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Bill Brown — the oldest Ashes combatant

Paul Weaver

He is now 92 and played the last time Australia lost at Lord's

London: Some time on Thursday evening an elderly, distinguished gentleman in Brisbane will shuffle towards his TV set and tune in to the opening overs of this summer's Ashes series.

He has turned down the VIP invitation to be at Lord's, where, feted and famous, he would have enjoyed one of the best seats in the house.

For Bill Brown, 93 in 11 days' time, is the oldest Ashes combatant. He is the only survivor from the Lord's Test of 1934, the last time England defeated Australia on cricket's most famous stage. In the 17 Tests since, Australia have won eight, with nine draws.

Brown opened the batting for Australia 71 years ago and scored 105. He returned there four years later and carried his bat for 206, before making his final trip with Don Bradman's "Invincibles" in 1948.

"I played the best cricket of my life in 1938 but it was that first appearance at Lord's in '34 that I remember best," he said.

"It was the first time I'd played there and I was only 21. I found the atmosphere very exciting as I walked down the steps and much of that was self-induced.

"But there was something else that struck me about the place and it came from Lord's itself, the very heart of cricket. It was redolent of history and I felt part of it. WG Grace had walked these same steps. I'd arrived. And I remember thinking how smooth and soft the grounds were, compared with back home."

First series after Bodyline

It was the first Ashes series after Bodyline and old resentments lingered but Brown recalls only small kindnesses. "I remember dropping a catch.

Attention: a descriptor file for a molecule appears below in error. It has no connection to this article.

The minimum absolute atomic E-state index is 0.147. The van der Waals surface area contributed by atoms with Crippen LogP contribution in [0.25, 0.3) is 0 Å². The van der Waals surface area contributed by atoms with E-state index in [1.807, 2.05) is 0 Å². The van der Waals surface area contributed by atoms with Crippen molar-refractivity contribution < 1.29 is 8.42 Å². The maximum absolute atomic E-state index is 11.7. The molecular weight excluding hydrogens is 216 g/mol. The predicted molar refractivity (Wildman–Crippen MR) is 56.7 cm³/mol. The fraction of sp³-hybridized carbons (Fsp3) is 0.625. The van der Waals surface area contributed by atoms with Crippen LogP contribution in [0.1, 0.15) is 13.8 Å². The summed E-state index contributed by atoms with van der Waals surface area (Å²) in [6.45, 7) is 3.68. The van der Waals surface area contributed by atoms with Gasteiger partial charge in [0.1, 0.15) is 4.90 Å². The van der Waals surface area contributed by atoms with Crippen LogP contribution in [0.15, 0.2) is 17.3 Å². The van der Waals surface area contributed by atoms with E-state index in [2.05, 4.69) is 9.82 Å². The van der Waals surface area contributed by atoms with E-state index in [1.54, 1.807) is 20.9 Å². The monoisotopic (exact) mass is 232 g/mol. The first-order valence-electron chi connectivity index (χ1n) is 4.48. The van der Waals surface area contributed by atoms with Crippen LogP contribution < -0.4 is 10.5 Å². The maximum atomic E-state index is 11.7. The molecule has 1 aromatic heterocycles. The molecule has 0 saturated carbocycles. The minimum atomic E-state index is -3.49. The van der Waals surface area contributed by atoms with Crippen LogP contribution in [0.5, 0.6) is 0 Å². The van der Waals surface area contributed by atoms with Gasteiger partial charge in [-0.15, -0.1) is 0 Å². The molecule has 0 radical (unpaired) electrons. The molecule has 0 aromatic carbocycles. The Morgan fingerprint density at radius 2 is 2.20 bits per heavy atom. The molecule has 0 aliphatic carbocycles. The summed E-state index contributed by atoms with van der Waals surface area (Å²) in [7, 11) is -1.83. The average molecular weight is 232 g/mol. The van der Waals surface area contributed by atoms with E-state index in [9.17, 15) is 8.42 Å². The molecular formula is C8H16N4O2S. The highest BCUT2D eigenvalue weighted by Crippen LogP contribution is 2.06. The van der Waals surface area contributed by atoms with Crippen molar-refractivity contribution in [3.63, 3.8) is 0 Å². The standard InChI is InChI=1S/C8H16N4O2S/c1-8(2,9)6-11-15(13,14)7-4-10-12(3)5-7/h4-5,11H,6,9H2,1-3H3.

There would have been shouts of abuse back in Australia but all I heard was a cry of `hard luck, young Brown', which I thought was nice."

His century came in response to England's 440 and Australia looked likely to get a lead. But then it rained and they were bowled out twice by Hedley Verity, who took 15 wickets, 14 in a single day.

"He was a great bowler and a great man, too. He was tall and got bounce. Even Don Bradman found him difficult. I remember a lot of us feeling very upset when he died as a prisoner of war a few years later.

"The other bowler I remember best in that match, Ken Farnes, also died in the war. He was a big, strong fellow, the best looking of the England boys, and he was really quick on that pitch, which was hard and fast — like Australia — before it rained.

"And we were scared of Wally Hammond, though he failed at Lord's. What a driver! I remember fielding in the covers in another game and my hands would be stinging and I would be thinking to myself, `Hey, this is real cricket.'

Bradman, he says, could be very kind. "I had 70 in one match and he said to me, `Bill, we've got to get you to your hundred before the new ball.' He kept pushing singles and when I got to 100 he was 15 not out. But by the time I got to 120 he had passed me."

Brown is the fourth-oldest Test cricketer, behind the New Zealanders Eric Tindill and Jack Kerr (both 94) and South African Norman Gordon (93). A very correct player, he averaged 46.82 from 22 Tests and 51.44 in first-class cricket.

"I nearly came to England but my ticker plays up a bit. I will be watching, though. I don't know why England don't do better at Lord's. I think it's a combination of things but playing there lifts everyone."

And the modern game? "I think it's great but I don't like the sledging. I remember having a bit of banter with, say, Denis Compton, as he came to the wicket. But nothing would be said while he was batting."

© Guardian Newspapers Limited 2004

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